Worked out by mathematicians, the procedure appeared to result in “true randomness,” The Times said in 1970 after the second lottery had been held. No month had been exhausted of dates until the 335th drawing. The No. 1 priority date, July 9, had been the 11th capsule drawn.

What was it like being chosen?

EDT writes “I had graduated high school in 1970, was in community college. I was always raised to believe that you owed your country service. My brother was about to be drafted. I never really worried about VietNam. I enlisted with my brother under the Buddy System, in March 1971.

After Basic, my brother applied for a recruiter job back home for 30 days. I was sent on to Ft. Sam Houston for Medic training. He later applied to go to Nam and I applied to go to Germany. Well, as fate would have it, I went to Nam and he to Germany. I was a medic, worked in the Operating Room. I was in Nam until August, and I was a changed person when I came home. I wanted nothing from the Government and didn’t involve my self with the US Government for 35 years. But here recently , I’ve been going to the VA Hospital for help with PTSD, and I am now collecting a disability check.

I’ve never felt cheated by my experiences in Nam, nor did I ever try to make something of myself. Life is to live, and too fragile to be hemmed in by an office or a plant. I worked as a delivery driver for 22 1/2 years at JCPenney–nothing too complicated. I lost my family to PTSD, but am now married to a wonderful gal who is helping me get the help from the Government that has been earned by my experiences. My draft number, I think it was up around 300 or so ……grin…..but I don’t regret what I did. I’m proud I served and helped my fellow soldiers the best I could. In the 40 odd years since, I’ve seen a lot of folks come and go. Keep smiling.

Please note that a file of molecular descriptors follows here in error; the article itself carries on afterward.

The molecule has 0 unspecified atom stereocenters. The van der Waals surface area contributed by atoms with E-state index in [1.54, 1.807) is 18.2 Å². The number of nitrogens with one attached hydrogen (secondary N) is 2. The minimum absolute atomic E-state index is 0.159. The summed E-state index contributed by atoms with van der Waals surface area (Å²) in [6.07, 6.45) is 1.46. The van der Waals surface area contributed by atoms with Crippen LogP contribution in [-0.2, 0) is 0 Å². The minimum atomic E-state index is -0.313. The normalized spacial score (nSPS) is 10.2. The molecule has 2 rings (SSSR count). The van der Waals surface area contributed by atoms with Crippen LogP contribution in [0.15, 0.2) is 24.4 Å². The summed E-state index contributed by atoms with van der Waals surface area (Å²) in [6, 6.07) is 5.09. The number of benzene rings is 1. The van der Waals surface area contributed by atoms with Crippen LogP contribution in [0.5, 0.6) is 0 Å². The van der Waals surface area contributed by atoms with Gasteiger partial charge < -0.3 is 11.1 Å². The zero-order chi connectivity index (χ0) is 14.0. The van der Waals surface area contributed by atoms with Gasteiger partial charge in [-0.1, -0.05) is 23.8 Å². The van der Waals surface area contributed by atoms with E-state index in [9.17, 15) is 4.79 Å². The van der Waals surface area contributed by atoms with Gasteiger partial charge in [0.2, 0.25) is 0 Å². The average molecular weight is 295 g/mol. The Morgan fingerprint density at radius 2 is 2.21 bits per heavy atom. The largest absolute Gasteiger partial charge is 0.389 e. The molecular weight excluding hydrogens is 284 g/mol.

EST writes “I was a a senior at UGA scheduled to graduate from Business School in the fall of 1969. My brother graduated from Fla. State with an accounting degree the year before, was immediately drafted and within 12 months was in country and avoiding firefights. He was with an Americana Division recon patrol based at fire base Mary Ann in NW Vietnam. He sent me a letter pleading for me to get into an Army reserve or National Guard unit, which he assumed would give me a better chance of survival. He knew from our childhood army games and teenage BB gun fights that I was a pretty easy “kill”.

Our fraternity had scheduled a “lottery party” on the night of the lottery but it slipped my mind completely. I had actually gone to the UGA library to handle some homework (proving to myself in later years that I actually did visit the place). I got to my car (67 blue GTO – what a beauty) turned on the radio, and the second date that was announced was my birthday for draft #176. In my home county of Fulton, that was not going to cut it.

Two memories remain in my recollection of the feeling at the Pi Kappa Phi house that night. One was that the winners did not celebrate too much because we were all really concerned about the low-number brothers that we feared were going to war. Most of our ROTC and bigger boys got the coveted high numbers. There were mixed emotions that night. At our school there had up to that point been no campus demonstrations or open talk of not going if called to serve. That never came up. It was just a given that you go and serve your country if asked.